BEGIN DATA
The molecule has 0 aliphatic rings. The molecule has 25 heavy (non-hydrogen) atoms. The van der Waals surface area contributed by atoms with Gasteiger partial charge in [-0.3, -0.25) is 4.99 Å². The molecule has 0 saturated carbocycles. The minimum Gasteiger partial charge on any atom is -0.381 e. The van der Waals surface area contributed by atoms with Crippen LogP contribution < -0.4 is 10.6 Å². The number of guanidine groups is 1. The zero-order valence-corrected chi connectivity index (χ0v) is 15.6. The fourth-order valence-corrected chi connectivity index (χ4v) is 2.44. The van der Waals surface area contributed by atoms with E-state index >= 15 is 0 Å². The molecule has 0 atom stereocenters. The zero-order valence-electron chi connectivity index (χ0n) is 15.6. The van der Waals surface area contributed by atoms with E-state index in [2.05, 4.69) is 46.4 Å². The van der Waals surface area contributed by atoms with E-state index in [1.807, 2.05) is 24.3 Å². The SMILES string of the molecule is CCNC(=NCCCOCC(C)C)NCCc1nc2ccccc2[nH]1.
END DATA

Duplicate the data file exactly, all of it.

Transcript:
The molecule has 0 aliphatic rings. The molecule has 25 heavy (non-hydrogen) atoms. The van der Waals surface area contributed by atoms with Gasteiger partial charge in [-0.3, -0.25) is 4.99 Å². The molecule has 0 saturated carbocycles. The minimum Gasteiger partial charge on any atom is -0.381 e. The van der Waals surface area contributed by atoms with Crippen LogP contribution < -0.4 is 10.6 Å². The number of guanidine groups is 1. The zero-order valence-corrected chi connectivity index (χ0v) is 15.6. The fourth-order valence-corrected chi connectivity index (χ4v) is 2.44. The van der Waals surface area contributed by atoms with E-state index >= 15 is 0 Å². The molecule has 0 atom stereocenters. The zero-order valence-electron chi connectivity index (χ0n) is 15.6. The van der Waals surface area contributed by atoms with E-state index in [2.05, 4.69) is 46.4 Å². The van der Waals surface area contributed by atoms with E-state index in [1.807, 2.05) is 24.3 Å². The SMILES string of the molecule is CCNC(=NCCCOCC(C)C)NCCc1nc2ccccc2[nH]1.